In life, Wyoma Best was a pioneer. She was the first African American woman to serve on the Rochester City School Board, the first to appear on television as News10NBC reporter, and among the first African American women managers at the Greater Rochester Metro Chamber of Commerce.

In death, she continues to be an inspiration to women and minorities, as well as to all journalists and reporters, for her tenacity, fearlessness, and dedication.

Best died on Friday, August 25, at the age of 74. She is survived by her husband, Robert, her two daughters, Talethea and Nicolle, and two grandchildren. Talethea remembers her mother as a strong and loving parent, who encouraged her daughters to strive for their own definition of greatness.

Best served the Rochester community through a myriad of contributions, and through her work as a journalist even aided in the recovery of a Picasso painting that was stolen from the Memorial Art Gallery. After days of contemplation, Best shared information with the FBI, going against the universally acknowledged “journalist code” to not provide information to law enforcement. Coworker Mike Power recalls assuring her that she had made the right decision.

“You were more than a reporter then. You were an agent of the community to get a community treasure back where it belongs,” Power said.

Best is frequently described as a trailblazer. As the first black female manager at the Greater Rochester Metro Chamber of Commerce, Best served as vice president of communications for the Rochester Business Alliance. Best contributed to politics, television, and business in Rochester for more than 25 years, and continues to support young journalists of color in the Rochester area through the Wyoma Best Scholarship. Established by the Rochester Association of Black Journalists in 2005, the scholarship has since provided support to black high school seniors interested in print or broadcast journalism. The scholarship serves to enrich the Rochester community by encouraging the next generation of journalists. Best has been a key contributor in the Rochester Association of Black Journalists’ mission to improve diversity in media organizations and news stories.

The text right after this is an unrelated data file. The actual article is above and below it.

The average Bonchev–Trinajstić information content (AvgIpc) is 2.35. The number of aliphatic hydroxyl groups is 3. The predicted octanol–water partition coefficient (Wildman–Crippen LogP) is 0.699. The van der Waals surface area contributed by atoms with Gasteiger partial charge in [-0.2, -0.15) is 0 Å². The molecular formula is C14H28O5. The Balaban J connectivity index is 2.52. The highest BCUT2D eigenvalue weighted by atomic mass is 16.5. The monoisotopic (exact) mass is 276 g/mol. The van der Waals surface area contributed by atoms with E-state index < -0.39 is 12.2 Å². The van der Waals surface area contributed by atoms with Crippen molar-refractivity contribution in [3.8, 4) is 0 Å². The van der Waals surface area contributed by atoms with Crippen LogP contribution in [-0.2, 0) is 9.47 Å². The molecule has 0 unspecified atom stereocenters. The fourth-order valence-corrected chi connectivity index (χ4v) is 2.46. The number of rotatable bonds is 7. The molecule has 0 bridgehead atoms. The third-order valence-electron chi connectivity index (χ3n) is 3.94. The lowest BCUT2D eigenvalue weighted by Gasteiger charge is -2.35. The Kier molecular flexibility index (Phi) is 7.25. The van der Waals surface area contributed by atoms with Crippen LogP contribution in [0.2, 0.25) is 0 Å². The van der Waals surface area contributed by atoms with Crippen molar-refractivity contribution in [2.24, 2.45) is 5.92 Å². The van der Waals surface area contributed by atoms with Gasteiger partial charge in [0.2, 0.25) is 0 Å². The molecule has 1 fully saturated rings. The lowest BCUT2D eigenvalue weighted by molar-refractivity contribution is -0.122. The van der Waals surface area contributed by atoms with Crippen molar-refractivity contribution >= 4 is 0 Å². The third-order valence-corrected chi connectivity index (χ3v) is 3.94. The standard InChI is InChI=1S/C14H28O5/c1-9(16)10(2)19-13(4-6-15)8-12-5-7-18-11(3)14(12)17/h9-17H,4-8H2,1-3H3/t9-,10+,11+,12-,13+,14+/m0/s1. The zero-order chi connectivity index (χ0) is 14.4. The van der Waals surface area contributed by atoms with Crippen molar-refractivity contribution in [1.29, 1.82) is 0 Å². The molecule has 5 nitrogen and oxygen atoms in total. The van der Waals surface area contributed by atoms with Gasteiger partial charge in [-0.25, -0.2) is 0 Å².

In 1980, shortly after Best’s retirement, Janet Lomax came to Rochester to fill the vacancy as a News10NBC anchor. Best was the first to welcome Lomax to Rochester, dropping by her hotel to take her out to lunch. They have been good friends since.

“Wyoma Best embodied not only the best traits a journalist could have, but the best traits a human being could have,” Lomax said.  “She has touched many, many lives through her work as a journalist and later as a vpP of communications at the former Chamber of Commerce.  She made many friends along the way.  We will miss the compassion and grace she shared with others. Wyoma Best was a trailblazer. She was one-of-a-kind. She will be missed.”

Lynette Adams, another African American News10NBC reporter that succeeded Best, added: “I owe Wyoma a debt of gratitude for blazing a trail for me and others. Without a Wyoma Best, there would be no Lynette Adams. This is a great loss to our community.”

Best was recognized by not only the journalist community, but also as an integral part of Rochester as a whole. William A. Johnson Jr., Rochester’s first black Mayor, proclaimed June 1, 2005, Wyoma Best Day, the same year that her scholarship was founded.

“She came into our living rooms every evening, and in doing so, showed all the young girls in our community what they aspire to,” Mayor Lovely Warren said in a statement after Wyoma Best’s passing. “She may no longer be with us, but her legacy lives on.”



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